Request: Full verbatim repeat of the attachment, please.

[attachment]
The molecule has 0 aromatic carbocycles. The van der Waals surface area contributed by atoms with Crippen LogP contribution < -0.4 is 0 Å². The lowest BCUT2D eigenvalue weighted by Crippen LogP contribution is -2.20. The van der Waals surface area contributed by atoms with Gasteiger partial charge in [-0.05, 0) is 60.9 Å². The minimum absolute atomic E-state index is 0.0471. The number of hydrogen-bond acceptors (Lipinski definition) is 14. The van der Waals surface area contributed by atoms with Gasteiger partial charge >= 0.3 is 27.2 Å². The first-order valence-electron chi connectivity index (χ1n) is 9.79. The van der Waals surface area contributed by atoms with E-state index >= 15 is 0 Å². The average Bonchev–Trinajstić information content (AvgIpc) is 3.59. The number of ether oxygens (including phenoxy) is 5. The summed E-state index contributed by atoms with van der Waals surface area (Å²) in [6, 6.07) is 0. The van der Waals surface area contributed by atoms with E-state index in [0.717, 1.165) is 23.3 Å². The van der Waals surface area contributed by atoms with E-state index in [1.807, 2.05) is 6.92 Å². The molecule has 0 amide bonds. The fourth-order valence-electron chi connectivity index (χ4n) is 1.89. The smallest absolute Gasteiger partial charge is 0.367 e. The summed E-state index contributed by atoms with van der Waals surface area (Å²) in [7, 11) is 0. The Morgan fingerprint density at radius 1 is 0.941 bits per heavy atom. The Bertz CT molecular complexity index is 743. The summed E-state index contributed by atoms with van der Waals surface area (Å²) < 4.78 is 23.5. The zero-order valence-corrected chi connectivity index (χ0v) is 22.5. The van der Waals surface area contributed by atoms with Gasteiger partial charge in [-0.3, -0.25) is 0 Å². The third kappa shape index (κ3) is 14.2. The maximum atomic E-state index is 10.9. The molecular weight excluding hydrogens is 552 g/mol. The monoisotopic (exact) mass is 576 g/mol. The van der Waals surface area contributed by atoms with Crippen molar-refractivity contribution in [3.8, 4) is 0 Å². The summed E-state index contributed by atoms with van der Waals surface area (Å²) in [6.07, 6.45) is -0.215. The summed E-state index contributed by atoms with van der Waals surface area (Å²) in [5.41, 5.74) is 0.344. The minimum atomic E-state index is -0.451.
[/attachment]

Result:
The molecule has 0 aromatic carbocycles. The van der Waals surface area contributed by atoms with Crippen LogP contribution < -0.4 is 0 Å². The lowest BCUT2D eigenvalue weighted by Crippen LogP contribution is -2.20. The van der Waals surface area contributed by atoms with Gasteiger partial charge in [-0.05, 0) is 60.9 Å². The minimum absolute atomic E-state index is 0.0471. The number of hydrogen-bond acceptors (Lipinski definition) is 14. The van der Waals surface area contributed by atoms with Gasteiger partial charge >= 0.3 is 27.2 Å². The first-order valence-electron chi connectivity index (χ1n) is 9.79. The van der Waals surface area contributed by atoms with E-state index >= 15 is 0 Å². The average Bonchev–Trinajstić information content (AvgIpc) is 3.59. The number of ether oxygens (including phenoxy) is 5. The summed E-state index contributed by atoms with van der Waals surface area (Å²) in [6, 6.07) is 0. The van der Waals surface area contributed by atoms with E-state index in [0.717, 1.165) is 23.3 Å². The van der Waals surface area contributed by atoms with E-state index in [1.807, 2.05) is 6.92 Å². The molecule has 0 amide bonds. The fourth-order valence-electron chi connectivity index (χ4n) is 1.89. The smallest absolute Gasteiger partial charge is 0.367 e. The summed E-state index contributed by atoms with van der Waals surface area (Å²) in [7, 11) is 0. The Morgan fingerprint density at radius 1 is 0.941 bits per heavy atom. The Bertz CT molecular complexity index is 743. The summed E-state index contributed by atoms with van der Waals surface area (Å²) < 4.78 is 23.5. The zero-order valence-corrected chi connectivity index (χ0v) is 22.5. The van der Waals surface area contributed by atoms with Gasteiger partial charge in [-0.3, -0.25) is 0 Å². The third kappa shape index (κ3) is 14.2. The maximum atomic E-state index is 10.9. The molecular weight excluding hydrogens is 552 g/mol. The monoisotopic (exact) mass is 576 g/mol. The van der Waals surface area contributed by atoms with Crippen molar-refractivity contribution in [3.8, 4) is 0 Å². The summed E-state index contributed by atoms with van der Waals surface area (Å²) in [6.07, 6.45) is -0.215. The summed E-state index contributed by atoms with van der Waals surface area (Å²) in [5.41, 5.74) is 0.344. The minimum atomic E-state index is -0.451.